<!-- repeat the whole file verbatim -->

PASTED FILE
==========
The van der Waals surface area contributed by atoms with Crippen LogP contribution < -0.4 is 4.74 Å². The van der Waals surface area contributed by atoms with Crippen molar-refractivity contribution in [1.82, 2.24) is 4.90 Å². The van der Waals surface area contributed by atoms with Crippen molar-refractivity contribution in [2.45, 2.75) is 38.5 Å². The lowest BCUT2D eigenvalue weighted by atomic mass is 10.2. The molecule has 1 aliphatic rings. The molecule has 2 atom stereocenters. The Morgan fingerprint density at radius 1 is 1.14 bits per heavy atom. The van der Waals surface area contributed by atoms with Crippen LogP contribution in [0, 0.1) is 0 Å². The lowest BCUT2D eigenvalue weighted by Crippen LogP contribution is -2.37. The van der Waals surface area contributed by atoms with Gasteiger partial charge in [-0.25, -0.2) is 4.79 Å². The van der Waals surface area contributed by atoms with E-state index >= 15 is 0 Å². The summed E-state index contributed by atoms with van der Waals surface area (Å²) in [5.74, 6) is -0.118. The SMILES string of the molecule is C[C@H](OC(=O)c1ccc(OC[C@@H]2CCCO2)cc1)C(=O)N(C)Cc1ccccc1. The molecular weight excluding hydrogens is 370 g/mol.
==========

The van der Waals surface area contributed by atoms with Crippen LogP contribution < -0.4 is 4.74 Å². The van der Waals surface area contributed by atoms with Crippen molar-refractivity contribution in [1.82, 2.24) is 4.90 Å². The van der Waals surface area contributed by atoms with Crippen molar-refractivity contribution in [2.45, 2.75) is 38.5 Å². The lowest BCUT2D eigenvalue weighted by atomic mass is 10.2. The molecule has 1 aliphatic rings. The molecule has 2 atom stereocenters. The Morgan fingerprint density at radius 1 is 1.14 bits per heavy atom. The van der Waals surface area contributed by atoms with Crippen LogP contribution in [0, 0.1) is 0 Å². The lowest BCUT2D eigenvalue weighted by Crippen LogP contribution is -2.37. The van der Waals surface area contributed by atoms with Gasteiger partial charge in [-0.25, -0.2) is 4.79 Å². The van der Waals surface area contributed by atoms with E-state index >= 15 is 0 Å². The summed E-state index contributed by atoms with van der Waals surface area (Å²) in [5.74, 6) is -0.118. The SMILES string of the molecule is C[C@H](OC(=O)c1ccc(OC[C@@H]2CCCO2)cc1)C(=O)N(C)Cc1ccccc1. The molecular weight excluding hydrogens is 370 g/mol.